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Boiler, Water Heater Advances Boost Efficiencies in Combination Plants

July 6, 2021
For plant systems that support space heating and domestic hot water, several optimization opportunities exist now for design engineers.

By CHRISTIAN ZAPATA, AERCO International

For combination plants featuring systems designed to support space heating (SH) and domestic hot water (DHW), several important factors need to be addressed by the design engineer. Among the most important considerations are:

  • Accounting for different temperature requirements of SH and DHW;
  • Prioritizing which load to satisfy;
  • Redundancy for the SH and DHW.

Advances in boiler and indirect water heaters create design opportunities to address these factors, improve system-wide efficiency, and create cost savings. Among the developments are dual returns, smart controllers that optimize combination plant operation, and water heater bypass lines.

Smart Controllers Leverage Swing Boilers

Smart controllers handle the different temperature requirements by designating boilers to be assigned to SH while others are allocated for DHW. Swing boiler(s) that can alternate between SH and DHW are also assigned and separated using swing valves.

Load prioritization is managed by a smart controller, as well. For example, when the DHW boiler(s) cannot meet their load, the controller directs the swing valves to divert the swing boiler(s) from SH to DHW. As per ASHRAE, it is assumed that both SH and DHW peak loads may not happen concurrently. This switching capability offers a major benefit in reducing the number of boilers required to meet plant peak load, thereby shrinking the system footprint. Additionally, initial plant cost is lowered, since less equipment and fewer controls are required. 

Dual Returns Increase Efficiency

Another benefit to this design is it lends itself well in the utilization of boilers with dual returns. Because the space heating and domestic loops are separated, the dual returns boilers split high- and low-temperature return water to increase the heat exchanger’s condensing zone. Using this approach, efficiency increases by as much as 6%, depending on the upper to lower inlet flow rate ratios and return water temperatures.

Boiler Supply Bypass Advantages

For more operational savings in this combination plant design, indirect water heaters with boiler supply bypass can be paired with the dual return boilers. This bypass line diverts excess boiler water back to the system or the boiler’s upper inlet to ensure condensing temperatures are always returned to the lower inlet. System-wide efficiency is further increased utilizing indirect water heaters with this design.  

Figure 1 illustrates the combination boiler plant with dual return boilers for SH and DHW generation. DHW generation is through brazed plate water heaters with boiler water bypass. The boilers and water heaters in this configuration utilize smart controls to prioritize loads, and provide N+1 redundancy for both systems.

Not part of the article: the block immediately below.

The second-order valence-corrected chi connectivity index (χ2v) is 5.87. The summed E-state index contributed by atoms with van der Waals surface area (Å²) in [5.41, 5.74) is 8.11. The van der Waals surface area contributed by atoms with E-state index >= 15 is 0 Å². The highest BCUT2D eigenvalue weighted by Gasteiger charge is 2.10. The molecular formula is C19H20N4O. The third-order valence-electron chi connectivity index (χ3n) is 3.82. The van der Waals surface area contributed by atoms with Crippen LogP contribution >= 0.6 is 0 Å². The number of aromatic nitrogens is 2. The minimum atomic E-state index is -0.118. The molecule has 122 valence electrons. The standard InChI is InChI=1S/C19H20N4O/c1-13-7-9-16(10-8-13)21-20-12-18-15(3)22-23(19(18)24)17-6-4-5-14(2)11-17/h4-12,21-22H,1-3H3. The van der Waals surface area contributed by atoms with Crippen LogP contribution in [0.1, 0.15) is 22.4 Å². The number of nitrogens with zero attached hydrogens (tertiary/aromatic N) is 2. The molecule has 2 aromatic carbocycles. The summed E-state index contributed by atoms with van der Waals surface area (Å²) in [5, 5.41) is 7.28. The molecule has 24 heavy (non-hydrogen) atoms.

A boiler is dedicated to serve the DHW load. A swing boiler is assigned to serve SH by default and assist the DHW load, as needed. Swing valves separate the heating, swing, and domestic boilers. A combination system pump runs continuously to provide boiler water to the water heaters. To dampen fast domestic load transitions and minimize boiler cycling, a 2-port buffer tank is utilized.

The smart controller sequences the boiler plant to obtain maximum system efficiency by running as many boilers as available, each operating at its most efficient firing rate. The smart controller also offers inter-communication between the boilers and water heaters, enhancing user experience with an advanced, intuitive interface.

Parameter settings and sensory data can be monitored on the manager boiler or via mobile app (Figure 2). 

Figure 3 summarizes the behavior of the aforementioned combination plant. Swing valve positions, state of the swing boiler and DHW boiler, as well as the condition of the combination system pump are all summarized. In this application, the swing boiler supports SH by default.

To illustrate load prioritization, consider the SH boilers are operating at full capacity. If the smart controller determines that there is no domestic load, the DHW boiler can shift into SH for additional capacity. Conversely, the smart controller allows the swing boiler to shift to DHW mode, if the DHW boiler is operating at close to capacity and the SH boilers are operating at less than full capacity.

When SH loops with different return temperatures are incorporated in the design, loops with lower return temperatures can be brought back to the lower inlet. By doing so, the advantages of dual returns are further highlighted and results in increased efficiency, as shown in Figure 1.

Rather than blend separate zones, the lower temperature zones/systems can be piped separately to the lower boiler inlet. Overall thermal efficiency is raised, allowing the boiler to be in condensing mode for longer periods throughout the year.

Conclusion

Advances such as dual returns, smart controllers, and supply bypasses present engineers with design advantages to improve the efficiency of combination plants. These advanced features can optimize space heating and other applications, such as indirect DHW, higher ΔT zones with lower return temperatures, air preheat, and heat pump injection.

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Based in Bergenfield NJ, the author is a product solutions manager for AERCO International, a WATTS brand company. He joined AERCO in 2000 after earning a BS in Mechanical Engineering at the New Jersey Institute of Technology.